Letter from a Birmingham Jail

A couple of years ago, I decided to read Martin Luther King Jr.’s “Letter from a Birmingham Jail” on the MLK Day, as I have the day off from work. The federal holiday was intended to be a day or service, but perhaps we can at least start with learning about the man and his beliefs through his most famous letter. I can’t imagine that anyone could read this letter and not come away changed. It is truly one of the finest writings I’ve ever read.

It is a rather long letter (as he even admits to near in its closing). So, if you prefer to spare the hour with a reading, then this video has you covered. The first four minutes are a reading of the letter by a group of clergymen that prompted King’s response. This embedded video starts after that.

I felt compelled to share this as during our parent’s Sunday school class yesterday, one person raised the question “Why does this person even have a holiday? He wasn’t the only civil rights leader.” I choose to give him the benefit of the doubt that he was raising the question in good faith (the talk immediately changed to a slightly different subject, as these group conversations often do). He stated that his children and others had asked it, and I believe he was saying this so he could justify that the MLK Day holiday was because Martin Luther King Jr was a great American and civil rights leader.

That is true, and even in his brief lifetime (I’m now two years older than he was when he was killed), he became a symbol for a movement much greater than himself1. He was a brilliant and courageous leader who believed in the best of the Christian church and of America. This letter is strong evidence of these things. So the holiday isn’t just a memorial to his service, but I believe to all of what he represented. Its to remind us of the ability of people in this nation to be able to move mountains. Its to remind us that complacency and the desire to maintain order is not an American virtue, but the antithesis of what America was founded on. America can always be a better place for all and no one else is going to come do that hard work for us. Some of us will have to give up some privilege. Some of us will lose time and money to the work. Some people have given so much more, as King risked and ultimate lost his life in doing his work.

So that’s why we have a holiday. Not because of what Kind did, or at least not entirely because of it. Also, to remind us of what we have left to do. We have to do it not because we owe it to King’s memory, but because we owe it to every last American. It’s precisely what it means to be American.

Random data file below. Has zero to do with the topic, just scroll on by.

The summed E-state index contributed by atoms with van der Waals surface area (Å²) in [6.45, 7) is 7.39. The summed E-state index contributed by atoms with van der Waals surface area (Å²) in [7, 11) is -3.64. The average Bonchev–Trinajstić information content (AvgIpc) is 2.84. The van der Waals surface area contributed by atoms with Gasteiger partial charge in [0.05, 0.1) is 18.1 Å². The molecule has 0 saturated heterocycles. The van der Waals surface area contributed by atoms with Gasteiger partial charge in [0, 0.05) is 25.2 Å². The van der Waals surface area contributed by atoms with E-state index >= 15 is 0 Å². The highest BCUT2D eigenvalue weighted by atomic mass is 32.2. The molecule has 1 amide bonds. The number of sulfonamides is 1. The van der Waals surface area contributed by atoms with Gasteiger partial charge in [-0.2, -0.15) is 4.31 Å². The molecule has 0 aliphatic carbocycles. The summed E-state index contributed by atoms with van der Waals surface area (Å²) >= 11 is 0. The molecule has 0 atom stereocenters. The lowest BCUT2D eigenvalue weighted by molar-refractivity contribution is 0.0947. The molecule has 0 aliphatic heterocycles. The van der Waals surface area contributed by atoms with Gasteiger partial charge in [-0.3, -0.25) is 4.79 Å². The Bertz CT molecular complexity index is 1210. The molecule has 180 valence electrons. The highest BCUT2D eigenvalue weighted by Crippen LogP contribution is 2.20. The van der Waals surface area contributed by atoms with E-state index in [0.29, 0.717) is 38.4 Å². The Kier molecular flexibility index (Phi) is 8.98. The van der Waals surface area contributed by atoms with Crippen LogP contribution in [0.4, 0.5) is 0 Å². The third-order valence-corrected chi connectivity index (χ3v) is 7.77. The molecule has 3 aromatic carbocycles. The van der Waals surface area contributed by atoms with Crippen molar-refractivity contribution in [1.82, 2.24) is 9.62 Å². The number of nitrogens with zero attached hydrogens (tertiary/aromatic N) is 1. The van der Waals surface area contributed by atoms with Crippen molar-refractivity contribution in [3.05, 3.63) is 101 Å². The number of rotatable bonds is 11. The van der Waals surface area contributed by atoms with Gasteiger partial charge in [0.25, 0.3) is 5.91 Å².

1. I’m basing a great deal of this statement on Rep. John Lewis’ March graphic novels, which are an amazing read, too.

Korean-American Day

My mother-in-law is a Korean-American in the sense that she immigrated to this country from S. Korea as an adult. She’s a naturalized citizen and has now lived in the US longer than she lived in Korea (by a over a decade).

My wife is a Korean-American in the sense that, as you just read, one parent is Korean and the other was an American (of European descent, if that’s relevant).

So, it surprised my wife and I to learn that Saturday, Jan. 13th 2018 is the tenth Korean-American Day. This day was picked to honor the original group of immigrants who came from Korea to the US on this day in 1903. We learned about this day from a wonderful story told on Twitter by Gary Lee, who was a former staffer of Pres. Obama. On Lee’s last day at the White House, the president greeted him by saying “An-yeong haas-eh-yeo” (안녕하세요) which means “Hello” in Korean. More specifically, this is the form of hello that shows the level of respect for mutual peers. Though the most common form of hello used, it’s not quite the level of formality that the leader of the free world would use for one of his staffers. And yet it’s exactly the phrase used by Obama (I sincerely doubt this was lost on him, either, knowing his attention to details). If you check out the story, look at the shear joy on Lee’s face at that moment. Let’s appreciate that Obama values and respects other cultures and their contributions in the greatest American way.

So, to my wife, kids, mother-in-law, 해순, and to the 1.8 million immigrants from Korean and their descendants, happy Korean-American day. 감사합니다